ALL THE MARBLE

03.15.16 8:37 AM ET

History Shows John Kasich and Marco Rubio Are Toast Without Winning at Home

No one knows presidential candidates better than the voters who elected them as governor or senator in the first place. That means there’s no spinning a loss for contenders who lose at home.

If you can’t win your home state, can you win the presidency?

Ohio Gov. John Kasich says he’ll get out of the race if he doesn’t beat Donald Trump in the primary, and Marco Rubio’s political career is over, at least for now, if he fails to win Florida. You have to go back to 1980 and 1992 to find an example remotely comparable to where a sitting senator and incumbent governor could be driven out of the presidential primaries by the voters that know them best and who propelled their careers. 

Home state candidates almost always win their states if they don’t bow out first: That’s why they’re called favorite sons. Sen. Lindsay Graham dropped out of the presidential race before he could be embarrassed at home in South Carolina, where he was polling in single digits. The home advantage is seen as so strong that Bill Clinton in ’92 didn’t contest Iowa because the state’s long-serving U.S. senator, Tom Harkin, was among the candidates for the Democratic nomination.

A lot of things have happened in this cycle that we haven’t seen before, and two finalists facing embarrassment, even humiliation because they may not win their state, is on the list.

“Unusual but not unprecedented,” says Bill Galston with the Brookings Institution, who points out that Clinton beat then-former Gov. Jerry Brown in the ’92 California primary by seven points, ending Brown’s presidential hopes on the last day of the primary season. Brown was a serious challenger, having won five primaries, including Colorado and Nevada.

Technically Brown lost his home state and that ended his candidacy, but Clinton had basically wrapped up the nomination once Brown said he’d consider making the Rev. Jesse Jackson his running mate. Jackson had made remarks in 1984 that he thought were off the record and when they got out ("Hymietown") were offensive to the Jewish community and to others.

“Brown was a dead man walking after that,” recalls Matt Bennett with Third Way. “You have to win your home state, or you really are a loser.”

The 1988 Democratic primary is a who’s who of favorite sons: Al Gore won Tennessee; Paul Simon won Illinois; Dick Gephardt won Missouri, Michael Dukakis won Massachusetts. These candidates didn’t compete heavily on each other’s turf the way Trump has contested Ohio and Florida, or the way Ted Cruz is hammering away at Rubio in Florida.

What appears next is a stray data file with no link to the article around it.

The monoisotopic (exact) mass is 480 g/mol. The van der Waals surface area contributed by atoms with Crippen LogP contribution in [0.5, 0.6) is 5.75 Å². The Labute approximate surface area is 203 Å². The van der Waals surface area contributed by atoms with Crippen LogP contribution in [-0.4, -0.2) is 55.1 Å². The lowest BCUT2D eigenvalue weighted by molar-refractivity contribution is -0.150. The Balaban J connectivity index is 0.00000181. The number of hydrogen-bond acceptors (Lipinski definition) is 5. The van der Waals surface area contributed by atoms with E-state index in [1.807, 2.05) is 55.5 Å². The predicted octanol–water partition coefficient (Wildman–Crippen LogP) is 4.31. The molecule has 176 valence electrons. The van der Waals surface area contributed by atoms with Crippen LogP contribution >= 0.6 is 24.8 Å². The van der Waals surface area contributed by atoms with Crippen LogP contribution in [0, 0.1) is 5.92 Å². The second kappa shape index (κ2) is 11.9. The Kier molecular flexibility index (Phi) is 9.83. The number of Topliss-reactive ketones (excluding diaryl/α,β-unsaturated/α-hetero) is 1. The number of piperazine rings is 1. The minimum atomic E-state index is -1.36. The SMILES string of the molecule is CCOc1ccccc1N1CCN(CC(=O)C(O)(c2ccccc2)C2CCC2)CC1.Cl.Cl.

In 1992, Bob Kerrey was out of the race by Nebraska. Sen. Paul Tsongas of Massachusetts won neighboring New Hampshire (Clinton came in second and proclaimed himself “the comeback kid"), and Harkin won Iowa. In 2000, Bill Bradley withdrew before New Jersey. In 2004, John Kerry won Massachusetts; John Edwards was out before North Carolina, and Howard Dean won Vermont. In 2008, Barack Obama won Illinois.

And while we’re tallying home-state candidacies, it should be pointed out that Jesse Jackson lost his home state of Illinois in the primaries in 1984 and 1988, but he had so many challenges as an outsider and as an African American at that time that favorite-son status was never a consideration.

On the Republican side, Ronald Reagan beat George H.W. Bush in Texas in the 1980 primary, and Texas was the state that Bush primarily claimed as home. Bush dropped out of the race earlier than he would have liked, nudged by his best friend and campaign manager, James Baker. The felicitous ending to a bitter race led to the pairing of Reagan and Bush, a ticket that won two presidential elections.

If Hillary Clinton loses Illinois to Bernie Sanders, it will not be a mortal blow. While it is her birth state, she seems to identify more with New York and even with Arkansas.

Banishment isn’t necessarily forever, though. In Rubio’s case, if the polls showing him losing to Trump are accurate, he will be embarrassed, even humiliated if he loses Florida, but he’s got time on his side for a full rehabilitation.

“In a quarter of a century, he’ll be no older than Hillary is today,” says Galston, recalling how a defeated Richard Nixon told reporters in 1962 after losing the race for governor of California, his home state, “You don’t have Nixon to kick around anymore.” Six years later, in 1968, Nixon won the presidency.